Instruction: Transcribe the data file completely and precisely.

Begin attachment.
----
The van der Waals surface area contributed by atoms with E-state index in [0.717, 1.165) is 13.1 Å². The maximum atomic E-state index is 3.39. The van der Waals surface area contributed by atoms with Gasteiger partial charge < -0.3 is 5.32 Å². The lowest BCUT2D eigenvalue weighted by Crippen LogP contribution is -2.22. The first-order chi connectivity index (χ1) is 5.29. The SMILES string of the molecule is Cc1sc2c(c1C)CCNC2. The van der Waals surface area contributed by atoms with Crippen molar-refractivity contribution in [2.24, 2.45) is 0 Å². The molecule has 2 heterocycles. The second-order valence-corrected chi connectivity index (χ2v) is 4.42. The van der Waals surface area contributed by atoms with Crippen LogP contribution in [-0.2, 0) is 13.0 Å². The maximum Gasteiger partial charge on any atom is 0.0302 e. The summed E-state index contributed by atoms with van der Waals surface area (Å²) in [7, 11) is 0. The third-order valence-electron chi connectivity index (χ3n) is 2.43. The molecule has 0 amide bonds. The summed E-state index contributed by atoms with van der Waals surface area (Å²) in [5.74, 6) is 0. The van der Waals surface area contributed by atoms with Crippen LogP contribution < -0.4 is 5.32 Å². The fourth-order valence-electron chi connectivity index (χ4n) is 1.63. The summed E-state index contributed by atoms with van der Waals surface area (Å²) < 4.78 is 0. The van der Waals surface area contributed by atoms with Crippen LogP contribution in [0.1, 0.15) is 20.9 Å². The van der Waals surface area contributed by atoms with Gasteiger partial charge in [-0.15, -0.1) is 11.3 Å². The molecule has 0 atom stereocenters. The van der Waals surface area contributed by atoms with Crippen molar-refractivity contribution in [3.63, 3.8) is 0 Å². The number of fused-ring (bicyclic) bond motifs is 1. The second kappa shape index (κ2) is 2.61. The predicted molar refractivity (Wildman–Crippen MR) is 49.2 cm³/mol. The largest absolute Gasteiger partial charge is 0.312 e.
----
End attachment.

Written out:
The van der Waals surface area contributed by atoms with E-state index in [0.717, 1.165) is 13.1 Å². The maximum atomic E-state index is 3.39. The van der Waals surface area contributed by atoms with Gasteiger partial charge < -0.3 is 5.32 Å². The lowest BCUT2D eigenvalue weighted by Crippen LogP contribution is -2.22. The first-order chi connectivity index (χ1) is 5.29. The SMILES string of the molecule is Cc1sc2c(c1C)CCNC2. The van der Waals surface area contributed by atoms with Crippen molar-refractivity contribution in [2.24, 2.45) is 0 Å². The molecule has 2 heterocycles. The second-order valence-corrected chi connectivity index (χ2v) is 4.42. The van der Waals surface area contributed by atoms with Crippen LogP contribution in [-0.2, 0) is 13.0 Å². The maximum Gasteiger partial charge on any atom is 0.0302 e. The summed E-state index contributed by atoms with van der Waals surface area (Å²) in [7, 11) is 0. The third-order valence-electron chi connectivity index (χ3n) is 2.43. The molecule has 0 amide bonds. The summed E-state index contributed by atoms with van der Waals surface area (Å²) in [5.74, 6) is 0. The van der Waals surface area contributed by atoms with Crippen LogP contribution < -0.4 is 5.32 Å². The fourth-order valence-electron chi connectivity index (χ4n) is 1.63. The summed E-state index contributed by atoms with van der Waals surface area (Å²) < 4.78 is 0. The van der Waals surface area contributed by atoms with Crippen LogP contribution in [0.1, 0.15) is 20.9 Å². The van der Waals surface area contributed by atoms with Gasteiger partial charge in [-0.15, -0.1) is 11.3 Å². The molecule has 0 atom stereocenters. The van der Waals surface area contributed by atoms with Crippen molar-refractivity contribution in [3.63, 3.8) is 0 Å². The number of fused-ring (bicyclic) bond motifs is 1. The second kappa shape index (κ2) is 2.61. The predicted molar refractivity (Wildman–Crippen MR) is 49.2 cm³/mol. The largest absolute Gasteiger partial charge is 0.312 e.